Ultimately, it comes down to timing. I can either write my story or have it written for me. It is a demon that will haunt me my entire life and unless I summon the courage to fight it now, it will become all consuming. I thought I had dealt with my issues, in truth, I hadn’t. 5 years of work and I find myself exactly where I didn’t want to be.

Relationships are built on openness, trust, and vulnerability. If I can’t allow myself to be open, then my demon will manifest in other forms. Most likely in the forms of rage, sadness, and shame. And perhaps even fear. And I can’t have that. I want to be better.

Why not Journal?

I have, my journal is littered with my thoughts. However, there is a certain liberty in telling others. Over the years I have slowly gotten better at telling my story. It was hard when I truly opened up in private. In fact, I had a bit of a meltdown. It was a little argument over nothing and for no reason at all I brought up my Father. I thought my friends would shun me, but they didn’t.

And if I have so much trouble, even after working through most of my issues, imagine how many are out there who think they are alone, much like I did. It’s not fair and I say enough is enough. Children of Alcoholics deserve better, Families of Alcoholics deserve better… So it might not count for much but I’d like to at least try to provide some comfort for you and myself.

Children of Alcoholics

Perhaps those who suffer the most from a parents drinking. Children aren’t born independent, however, in most families they become independent. In families with alcoholics however, they remain dependent. They try so hard to please a parent who is unresponsive at best and at worst, responsive in all the wrong ways. They begin to blame themselves for problems they can’t control and feel guilty should they try to help the parent who is struggling. They are the ones who have to watch an alcoholic stumble home every night and slowly die. Alcoholism does not kill quickly. More likely than not, an alcoholic can live well into their 70’s or 80’s. And this is a lifetime of torment. What was once love for the parent turns into frustration, then resentment, and then bitterness. And because the alcoholic seemingly does not care, these emotions cause the child to hate themselves. They search for answers and find none.

Why does one become an alcoholic?

There can be numerous reasons as to why one starts drinking and it can be both situational and genetic (aka compulsive and addictive personalities). People drink more during depressions (or recessions), when they lose a job, or simply if they’ve had a stressful week (deadlines to meet, people to please, etc). The reason I believe however, is the simple reason they convince themselves they are unworthy of being loved and in doing so, it becomes prophecy. They believe so much that they don’t deserve love, that they are pitied, that eventually it becomes true even if it was untrue before; it is extremely heartbreaking to see.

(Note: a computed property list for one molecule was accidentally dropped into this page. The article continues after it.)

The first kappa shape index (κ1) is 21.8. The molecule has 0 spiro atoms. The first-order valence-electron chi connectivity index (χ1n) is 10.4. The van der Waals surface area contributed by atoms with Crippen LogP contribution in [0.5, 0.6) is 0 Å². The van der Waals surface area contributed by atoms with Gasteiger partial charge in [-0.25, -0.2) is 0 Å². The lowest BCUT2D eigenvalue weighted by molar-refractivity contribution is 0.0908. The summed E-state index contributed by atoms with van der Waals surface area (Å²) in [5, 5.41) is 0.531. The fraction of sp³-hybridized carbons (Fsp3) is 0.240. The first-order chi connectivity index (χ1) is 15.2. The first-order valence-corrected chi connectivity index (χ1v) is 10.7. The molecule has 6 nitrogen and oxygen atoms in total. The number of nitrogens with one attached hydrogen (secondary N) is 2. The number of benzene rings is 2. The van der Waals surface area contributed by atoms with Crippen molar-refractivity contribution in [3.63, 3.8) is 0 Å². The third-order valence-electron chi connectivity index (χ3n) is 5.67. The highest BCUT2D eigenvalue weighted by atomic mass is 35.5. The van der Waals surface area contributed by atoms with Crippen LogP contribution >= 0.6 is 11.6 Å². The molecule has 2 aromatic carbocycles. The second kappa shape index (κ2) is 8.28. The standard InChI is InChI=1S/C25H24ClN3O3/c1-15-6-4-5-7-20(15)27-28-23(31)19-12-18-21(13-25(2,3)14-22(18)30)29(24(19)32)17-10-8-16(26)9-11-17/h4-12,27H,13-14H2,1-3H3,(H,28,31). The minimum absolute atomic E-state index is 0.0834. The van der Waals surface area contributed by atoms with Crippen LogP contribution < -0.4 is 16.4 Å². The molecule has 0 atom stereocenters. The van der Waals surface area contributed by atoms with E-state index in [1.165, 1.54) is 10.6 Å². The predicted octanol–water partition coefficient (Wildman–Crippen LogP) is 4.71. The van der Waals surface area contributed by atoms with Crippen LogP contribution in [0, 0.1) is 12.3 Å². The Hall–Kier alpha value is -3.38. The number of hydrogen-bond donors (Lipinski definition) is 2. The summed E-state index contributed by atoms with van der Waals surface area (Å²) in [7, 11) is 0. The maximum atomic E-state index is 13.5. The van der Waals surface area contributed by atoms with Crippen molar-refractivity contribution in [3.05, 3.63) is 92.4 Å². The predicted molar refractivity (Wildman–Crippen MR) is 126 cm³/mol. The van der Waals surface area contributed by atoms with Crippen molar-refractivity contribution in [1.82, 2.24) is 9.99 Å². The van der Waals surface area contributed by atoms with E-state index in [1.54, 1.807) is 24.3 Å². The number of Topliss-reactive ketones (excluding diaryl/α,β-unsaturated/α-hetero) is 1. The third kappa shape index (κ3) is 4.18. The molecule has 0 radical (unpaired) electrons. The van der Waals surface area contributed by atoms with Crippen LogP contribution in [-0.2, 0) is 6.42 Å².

It creates a cycle. And instead of receiving help, they play victim. They try to argue the opposite and flip the victim card unto you. Alcoholics have a tough time being vulnerable (don’t we all?) and are often too proud (or afraid) to truly open up. It is them against the world and they will use anything at their disposal to justify their habit.

If you’re wondering what emotion alcoholics feel the most, it’s shame and to the highest degree. Behind the Anger, behind the sadness, behind the fear, there is shame. If there wasn’t, I wouldn’t have seen a pattern in my own Father’s drinking. My Father sought treatment and has been going off and on. And every time I see him I have to wonder if he’s been drinking. However, there are days he is guaranteed to drink. More recently, his birthday. Most recently, Mothers Day. The next day I can almost guarantee will be Father’s Day. Days of celebration turn into days of torment for an alcoholic. Most tend to reflect on these days, whether they realize it or not. And unfortunately, most can’t see past the darkness they create.

The Alcoholism Paradox

It took me years to realize this and as far as I know, this term doesn’t exist. But there is a paradox that comes with drinking and it is this; the more an alcoholic drinks, the less they will remember. So, when one argues with an alcoholic, it becomes almost impossible to reason with them. Why? Because an alcoholic will oftentimes blackout and not remember the evening. And thus creates the paradox. For an alcoholic to truly heal they need to acknowledge and be open with their behavior, however, when confronted, the alcoholic oftentimes thinks the confrontation is an attempt to make them look bad and that they possibly couldn’t have done all the things one claims they have done.

Is Alcoholism a Disease?

In the end, it doesn’t matter so much whether or not alcoholism is classified as a disease. In my personal opinion, it is not. To put alcoholism (also referred to as alcohol abuse) on the same level as someone diagnosed as cancer is less than tasteful. And in the end, it makes no difference. Behavior is behavior. Actions are actions. Alcohol inhibits judgement and simply makes someone more of what they already are (or who they see themselves to be). It is not an excuse for lashing out at others even if it makes it easier to do so.

Is Alcoholism a Moral Failing?

No. Alcoholism is neither good nor evil. It’s easy to paint an alcoholic as a villain, as some being devoid of a soul. However, they are not. If anything alcoholism represents an exaggeration of the human struggle. However, in most cases, most alcoholics never reach redemption. There is no hero’s return and all that could’ve been never was. That’s not to say these statistics can’t change, however, it would take a complete societal overhaul to do so.